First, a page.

They send up bonus lavender stalks of lily-like fragrant blooms in the middle of summer, though these are mostly subtle afterthoughts – the main draw is their leaves.

Suzie’s cutting remark got me to thinking about my own hesitation in using them, and I realized it’s partly from her childhood home, where a large stand of hosta surrounded a sun-dial in the middle of a circular stone path. They grew cramped and unfertilized beneath the shade of an old elm, and despite their hardy return year after year, they never, to my knowledge, received any additional help. The leaves were variegated but on the small side – quantity giving preference of quality. It was the typical use of them – in difficult areas where they could easily survive but not thrive to their full potential.

I’d become accustomed to putting them in places that proved inhospitable to more delicate choices, but they always rewarded with displays that got larger and fuller and more beautiful with each passing year, particularly when I indulged them with ample manure in the spring, deadheading in the summer, and some simple foliage maintenance throughout the year (the leaves grow so big and broad, they become a catch-all for falling detritus).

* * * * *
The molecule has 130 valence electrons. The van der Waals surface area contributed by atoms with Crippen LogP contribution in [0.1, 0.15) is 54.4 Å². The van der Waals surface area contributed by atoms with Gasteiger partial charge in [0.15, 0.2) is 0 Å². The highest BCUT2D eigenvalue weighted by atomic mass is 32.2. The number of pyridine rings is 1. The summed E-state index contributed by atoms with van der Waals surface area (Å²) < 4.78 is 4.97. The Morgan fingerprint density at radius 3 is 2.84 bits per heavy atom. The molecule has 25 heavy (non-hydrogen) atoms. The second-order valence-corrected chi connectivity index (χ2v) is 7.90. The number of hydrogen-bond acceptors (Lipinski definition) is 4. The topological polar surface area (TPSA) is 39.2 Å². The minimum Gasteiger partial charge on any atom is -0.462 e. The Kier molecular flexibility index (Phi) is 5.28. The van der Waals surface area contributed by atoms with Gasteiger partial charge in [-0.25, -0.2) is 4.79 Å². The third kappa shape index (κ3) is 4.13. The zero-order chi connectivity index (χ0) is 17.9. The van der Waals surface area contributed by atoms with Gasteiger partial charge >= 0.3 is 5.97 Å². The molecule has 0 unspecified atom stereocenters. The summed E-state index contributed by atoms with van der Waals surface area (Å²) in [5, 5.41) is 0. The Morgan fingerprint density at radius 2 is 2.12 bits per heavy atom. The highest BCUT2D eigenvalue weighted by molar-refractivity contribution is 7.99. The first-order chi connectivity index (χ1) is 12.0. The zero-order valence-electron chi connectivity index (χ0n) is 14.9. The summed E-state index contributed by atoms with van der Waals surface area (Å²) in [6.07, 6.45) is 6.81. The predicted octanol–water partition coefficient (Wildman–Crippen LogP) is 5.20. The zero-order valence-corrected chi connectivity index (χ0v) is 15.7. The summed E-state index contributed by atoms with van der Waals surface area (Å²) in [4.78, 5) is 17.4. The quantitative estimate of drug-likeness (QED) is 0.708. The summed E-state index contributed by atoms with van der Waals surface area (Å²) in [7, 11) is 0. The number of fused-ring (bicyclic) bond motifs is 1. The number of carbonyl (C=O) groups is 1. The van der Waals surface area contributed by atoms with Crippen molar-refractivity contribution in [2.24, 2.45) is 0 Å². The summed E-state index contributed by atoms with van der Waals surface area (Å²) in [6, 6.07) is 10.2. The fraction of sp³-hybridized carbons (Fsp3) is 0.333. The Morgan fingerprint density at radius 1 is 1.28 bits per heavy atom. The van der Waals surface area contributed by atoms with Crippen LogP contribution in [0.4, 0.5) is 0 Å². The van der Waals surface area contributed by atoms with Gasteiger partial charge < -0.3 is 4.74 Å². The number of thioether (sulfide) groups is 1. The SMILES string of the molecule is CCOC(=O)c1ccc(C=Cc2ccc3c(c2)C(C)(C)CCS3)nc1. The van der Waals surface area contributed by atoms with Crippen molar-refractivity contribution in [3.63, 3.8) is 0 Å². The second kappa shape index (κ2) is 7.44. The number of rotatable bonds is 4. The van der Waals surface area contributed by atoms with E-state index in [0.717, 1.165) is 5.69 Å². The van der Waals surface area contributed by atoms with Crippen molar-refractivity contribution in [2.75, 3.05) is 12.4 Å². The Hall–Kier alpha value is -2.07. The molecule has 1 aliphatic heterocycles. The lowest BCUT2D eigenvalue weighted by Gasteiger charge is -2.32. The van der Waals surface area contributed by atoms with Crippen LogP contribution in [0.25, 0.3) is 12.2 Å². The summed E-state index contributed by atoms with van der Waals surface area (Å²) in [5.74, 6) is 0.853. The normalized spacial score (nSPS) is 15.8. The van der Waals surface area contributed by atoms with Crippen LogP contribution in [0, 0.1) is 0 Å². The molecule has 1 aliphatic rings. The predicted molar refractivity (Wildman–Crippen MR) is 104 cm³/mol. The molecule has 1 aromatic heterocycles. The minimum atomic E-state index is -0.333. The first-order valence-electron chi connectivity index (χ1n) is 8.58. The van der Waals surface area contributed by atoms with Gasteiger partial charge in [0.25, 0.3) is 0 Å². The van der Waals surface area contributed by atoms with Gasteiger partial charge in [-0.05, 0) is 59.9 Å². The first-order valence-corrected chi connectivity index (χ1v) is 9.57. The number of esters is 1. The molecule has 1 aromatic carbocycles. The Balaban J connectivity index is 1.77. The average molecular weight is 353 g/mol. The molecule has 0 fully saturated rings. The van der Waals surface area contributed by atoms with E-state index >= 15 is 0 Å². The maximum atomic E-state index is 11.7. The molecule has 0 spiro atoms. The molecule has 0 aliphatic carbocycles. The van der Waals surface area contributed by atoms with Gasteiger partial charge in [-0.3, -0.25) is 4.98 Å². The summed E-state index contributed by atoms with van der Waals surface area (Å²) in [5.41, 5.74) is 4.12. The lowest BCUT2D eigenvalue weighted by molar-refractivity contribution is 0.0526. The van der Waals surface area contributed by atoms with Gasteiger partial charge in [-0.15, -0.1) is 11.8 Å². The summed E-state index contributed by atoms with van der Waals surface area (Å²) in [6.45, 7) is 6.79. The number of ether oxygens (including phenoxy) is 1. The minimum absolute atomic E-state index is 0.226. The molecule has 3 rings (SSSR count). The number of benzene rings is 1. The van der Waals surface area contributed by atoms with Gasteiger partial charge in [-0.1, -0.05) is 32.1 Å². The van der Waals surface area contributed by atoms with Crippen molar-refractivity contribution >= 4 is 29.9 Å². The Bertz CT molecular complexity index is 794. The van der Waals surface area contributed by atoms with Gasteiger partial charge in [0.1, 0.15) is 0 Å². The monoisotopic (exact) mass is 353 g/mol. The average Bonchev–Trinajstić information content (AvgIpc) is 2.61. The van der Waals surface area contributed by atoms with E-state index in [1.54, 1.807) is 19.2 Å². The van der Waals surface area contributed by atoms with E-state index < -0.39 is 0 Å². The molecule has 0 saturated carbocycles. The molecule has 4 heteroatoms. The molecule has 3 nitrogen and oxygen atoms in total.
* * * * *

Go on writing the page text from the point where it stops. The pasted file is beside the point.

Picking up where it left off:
This year, even after Suzie’s disparaging comment, I added four hosta plants to a tricky place beside our backyard patio. It’s partly shaded thanks to the canopy, and has, for some reason, proven reliably difficult to successfully curate. Shade loving annuals like coleus and caladium have failed to prosper, and it’s been ravaged by the pesky roots of a weeping cherry standard. We will see if the hosta can fill in and win the day. I’m confident they shall.

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A Mother’s Namesake

This interesting bloom is the Mountain Laurel, which happens to be my mother’s name. I planted it a few years ago on a whim, plopping it into the space outside our fence, which means I tend to forget about it. This year it caught my eye just as it came into bloom, so I quickly snapped a few photos to remind me to take a little better of it.

Given its shady nook and such negligence, it hasn’t thrived, but still it blooms. That’s the kind of determination I admire and reward. I’ll pamper it with a top-dressing of cow manure, the greatest gift I can give to such a recipient.

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Summer Start Over

On this, the summer solstice, we look to recharge from a somber spring, and according to the garden and lawn, things are right on schedule. Beauty has dotted the landscape with these striking accents of rose campion. I planted this solely for that wonderful color, but I’ve since com to appreciate its furry gray leaves and their rosette form, as well as the way the flowers float high above them like butterflies. I even enjoy their pepper-shaker-like seed dispersal containers, like mini poppy seed pods.

As for summer, I embrace it tentatively. Too much celebration is a sure path to disappointment, and we’ve had enough of that lately. For now, a hesitant smile at the sun. And hope.